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Spring Fishing Part 3 – Trout Holding Water

Posted On
Apr 22, 2015

Trout Holding Water

Alright, this is the third and final part to the Spring Fishing Series here on the good ol’ Frogwater blog. Part 1 was about spring hatches, part 2 was about spring fly patterns, and this part will be about the types of water that trout tend to hold and feed in. This part is probably the least precise as there is a transition in the type of ideal trout water from early in the spring to late in the spring. Water flows (e.g., pre runoff, runoff, post runoff), water temperatures, and corresponding bug activity all influence the location that trout are holding and feeding. Because these factors tend to vary more in the spring than any other time of year, identifying the predominant location of trout during the spring requires some educated guesses and trial and error. Below are a few bulleted points to consider when trying to identify the water that the trout “like” throughout the spring.

Water Flows – Most western freestones experience high and murky water during runoff when the lower elevation and then higher elevation snow melts. Even many tailwaters increase flows in the spring to imitate the natural flows and/or start to meet irrigation demands. On tailwaters, very high, fast, and murky water conditions can push the vast majority of the trout (including the big boys and girls) to the banks. The trout migrate to the banks because the flow is less severe (and less energy is needed to hold) and the visibility is slightly better in 8 inches to 2 feet of water as opposed to deeper water. Furthermore, on some rivers skwalas and salmonflies may be hatching mid to late spring, which further increase the trout’s interest in holding close to the banks. It’s important to note, however, that increased flows on tailwaters usually do not lead to drastic temperature changes, although some exceptions may apply. It’s important to note that the more tributaries that are bringing in cold runoff water from higher elevations will ultimately cool the water temperature even more. In late spring in some warmer areas, this may be a good thing. However, if the tailwater is only at 40 degrees and even colder water is coming in, this can potentially slow the bite a bit. Fishing upstream of the cold tributaries can sometimes be a good idea.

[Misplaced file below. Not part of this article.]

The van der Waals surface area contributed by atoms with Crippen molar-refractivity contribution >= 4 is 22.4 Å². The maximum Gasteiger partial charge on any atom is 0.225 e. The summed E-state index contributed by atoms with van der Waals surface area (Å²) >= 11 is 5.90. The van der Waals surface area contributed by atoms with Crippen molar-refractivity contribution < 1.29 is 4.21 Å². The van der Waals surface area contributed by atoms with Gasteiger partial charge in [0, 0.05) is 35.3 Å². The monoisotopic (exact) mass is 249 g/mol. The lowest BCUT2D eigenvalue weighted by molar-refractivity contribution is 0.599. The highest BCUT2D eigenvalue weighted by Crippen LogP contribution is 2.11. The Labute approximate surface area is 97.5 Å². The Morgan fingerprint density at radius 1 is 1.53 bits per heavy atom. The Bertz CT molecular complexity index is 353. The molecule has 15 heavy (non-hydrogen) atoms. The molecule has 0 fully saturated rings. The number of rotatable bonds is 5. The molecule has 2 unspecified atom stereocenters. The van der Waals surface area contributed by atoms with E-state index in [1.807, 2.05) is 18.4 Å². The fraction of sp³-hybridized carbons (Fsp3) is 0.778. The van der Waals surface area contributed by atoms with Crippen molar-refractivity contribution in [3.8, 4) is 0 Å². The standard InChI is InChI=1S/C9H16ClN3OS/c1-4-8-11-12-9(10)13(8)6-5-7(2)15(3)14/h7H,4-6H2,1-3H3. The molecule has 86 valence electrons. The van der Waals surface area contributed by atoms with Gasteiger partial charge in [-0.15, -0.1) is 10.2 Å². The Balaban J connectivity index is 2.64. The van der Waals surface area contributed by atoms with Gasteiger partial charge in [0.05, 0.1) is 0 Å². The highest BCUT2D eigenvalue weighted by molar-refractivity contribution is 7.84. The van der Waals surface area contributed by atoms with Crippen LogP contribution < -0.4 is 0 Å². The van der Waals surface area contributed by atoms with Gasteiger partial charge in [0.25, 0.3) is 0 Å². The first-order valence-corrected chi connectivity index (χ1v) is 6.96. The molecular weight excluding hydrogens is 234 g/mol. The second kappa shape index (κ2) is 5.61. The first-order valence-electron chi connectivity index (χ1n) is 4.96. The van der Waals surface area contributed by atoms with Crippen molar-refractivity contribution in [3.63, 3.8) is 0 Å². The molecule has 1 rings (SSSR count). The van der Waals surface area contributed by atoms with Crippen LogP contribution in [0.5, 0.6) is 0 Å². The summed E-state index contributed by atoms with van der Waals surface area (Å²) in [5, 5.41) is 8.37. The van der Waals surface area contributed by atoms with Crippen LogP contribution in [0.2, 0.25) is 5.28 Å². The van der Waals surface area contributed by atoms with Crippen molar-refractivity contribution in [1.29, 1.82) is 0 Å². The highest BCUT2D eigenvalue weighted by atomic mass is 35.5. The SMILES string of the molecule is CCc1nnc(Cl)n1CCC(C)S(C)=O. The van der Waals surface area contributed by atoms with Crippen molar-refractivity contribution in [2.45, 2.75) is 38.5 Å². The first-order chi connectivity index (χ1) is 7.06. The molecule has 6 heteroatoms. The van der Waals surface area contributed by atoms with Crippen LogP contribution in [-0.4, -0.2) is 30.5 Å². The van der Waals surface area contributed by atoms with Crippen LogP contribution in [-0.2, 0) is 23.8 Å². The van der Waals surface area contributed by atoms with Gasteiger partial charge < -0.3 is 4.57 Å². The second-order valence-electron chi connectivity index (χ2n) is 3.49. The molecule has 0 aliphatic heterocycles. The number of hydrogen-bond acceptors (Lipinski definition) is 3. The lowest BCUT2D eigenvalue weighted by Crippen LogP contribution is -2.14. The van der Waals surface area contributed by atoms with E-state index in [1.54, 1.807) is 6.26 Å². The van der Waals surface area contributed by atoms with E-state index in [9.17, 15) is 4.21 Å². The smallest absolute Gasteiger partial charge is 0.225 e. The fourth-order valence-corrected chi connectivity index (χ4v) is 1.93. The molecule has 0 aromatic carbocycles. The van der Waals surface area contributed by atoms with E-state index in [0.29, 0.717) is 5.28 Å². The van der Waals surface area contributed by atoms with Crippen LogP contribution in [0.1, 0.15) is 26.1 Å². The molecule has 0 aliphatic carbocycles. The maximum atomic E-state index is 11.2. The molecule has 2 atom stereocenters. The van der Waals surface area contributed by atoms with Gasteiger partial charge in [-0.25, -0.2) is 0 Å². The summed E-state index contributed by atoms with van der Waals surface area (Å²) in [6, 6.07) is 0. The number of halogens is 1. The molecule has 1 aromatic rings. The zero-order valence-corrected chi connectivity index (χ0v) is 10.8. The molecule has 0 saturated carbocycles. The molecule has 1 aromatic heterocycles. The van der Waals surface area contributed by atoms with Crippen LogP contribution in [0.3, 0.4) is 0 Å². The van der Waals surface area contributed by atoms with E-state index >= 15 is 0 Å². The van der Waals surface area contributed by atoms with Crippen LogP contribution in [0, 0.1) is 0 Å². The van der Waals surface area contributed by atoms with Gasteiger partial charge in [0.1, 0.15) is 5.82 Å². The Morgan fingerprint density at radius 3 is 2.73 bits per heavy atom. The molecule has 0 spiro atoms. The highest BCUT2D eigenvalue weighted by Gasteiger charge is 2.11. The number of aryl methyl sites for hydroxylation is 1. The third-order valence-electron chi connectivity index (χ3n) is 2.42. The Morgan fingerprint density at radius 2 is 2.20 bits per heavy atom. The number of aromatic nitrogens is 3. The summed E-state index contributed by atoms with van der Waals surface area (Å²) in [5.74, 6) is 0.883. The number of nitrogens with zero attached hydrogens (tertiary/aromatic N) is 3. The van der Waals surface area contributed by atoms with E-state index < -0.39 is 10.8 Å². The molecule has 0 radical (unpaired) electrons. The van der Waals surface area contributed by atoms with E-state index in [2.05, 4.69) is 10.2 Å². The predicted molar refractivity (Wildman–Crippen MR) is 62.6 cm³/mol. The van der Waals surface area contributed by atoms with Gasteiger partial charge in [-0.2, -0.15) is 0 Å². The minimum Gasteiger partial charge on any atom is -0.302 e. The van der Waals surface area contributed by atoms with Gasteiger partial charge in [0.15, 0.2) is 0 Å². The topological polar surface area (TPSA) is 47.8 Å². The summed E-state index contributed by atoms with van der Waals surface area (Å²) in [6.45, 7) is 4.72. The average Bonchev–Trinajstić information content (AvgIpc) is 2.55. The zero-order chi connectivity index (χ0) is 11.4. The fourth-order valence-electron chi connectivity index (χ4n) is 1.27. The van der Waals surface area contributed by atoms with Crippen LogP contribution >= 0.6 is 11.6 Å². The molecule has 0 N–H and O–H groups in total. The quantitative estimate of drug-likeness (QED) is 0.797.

On freestone rivers, the same phenomenon of trout pushing to the banks can occur during very high water conditions. Water temperatures tend to be a little more volatile during the spring on freestones as the water is not constantly flowing from the bottom of a reservoir. Instead, warmer air temperatures can cause snowmelt which actually gives boosts of frigid water through a river system that’s already on the cooler side. It can really be helpful to keep a thermometer on hand in the spring… Fishing 39 degree water as opposed to 47 degree water is a drastic difference and techniques will need to be adjusted.